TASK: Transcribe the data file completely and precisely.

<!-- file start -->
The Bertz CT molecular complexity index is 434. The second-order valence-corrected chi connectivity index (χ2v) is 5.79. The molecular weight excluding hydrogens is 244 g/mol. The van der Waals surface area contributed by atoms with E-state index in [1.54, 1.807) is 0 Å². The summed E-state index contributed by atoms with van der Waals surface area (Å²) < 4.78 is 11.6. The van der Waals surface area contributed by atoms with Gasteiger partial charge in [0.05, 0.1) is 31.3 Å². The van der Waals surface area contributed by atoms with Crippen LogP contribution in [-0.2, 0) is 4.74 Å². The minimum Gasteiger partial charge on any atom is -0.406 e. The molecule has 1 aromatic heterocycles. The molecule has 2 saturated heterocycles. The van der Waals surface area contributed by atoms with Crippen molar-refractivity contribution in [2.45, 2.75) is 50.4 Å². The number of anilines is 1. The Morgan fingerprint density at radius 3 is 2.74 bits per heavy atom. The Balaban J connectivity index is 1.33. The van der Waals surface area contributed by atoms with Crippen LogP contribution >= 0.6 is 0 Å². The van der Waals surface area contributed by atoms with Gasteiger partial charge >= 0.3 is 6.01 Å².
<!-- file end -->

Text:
The Bertz CT molecular complexity index is 434. The second-order valence-corrected chi connectivity index (χ2v) is 5.79. The molecular weight excluding hydrogens is 244 g/mol. The van der Waals surface area contributed by atoms with E-state index in [1.54, 1.807) is 0 Å². The summed E-state index contributed by atoms with van der Waals surface area (Å²) < 4.78 is 11.6. The van der Waals surface area contributed by atoms with Gasteiger partial charge in [0.05, 0.1) is 31.3 Å². The van der Waals surface area contributed by atoms with Crippen LogP contribution in [-0.2, 0) is 4.74 Å². The minimum Gasteiger partial charge on any atom is -0.406 e. The molecule has 1 aromatic heterocycles. The molecule has 2 saturated heterocycles. The van der Waals surface area contributed by atoms with Crippen molar-refractivity contribution in [2.45, 2.75) is 50.4 Å². The number of anilines is 1. The Morgan fingerprint density at radius 3 is 2.74 bits per heavy atom. The Balaban J connectivity index is 1.33. The van der Waals surface area contributed by atoms with Crippen LogP contribution >= 0.6 is 0 Å². The van der Waals surface area contributed by atoms with Gasteiger partial charge >= 0.3 is 6.01 Å².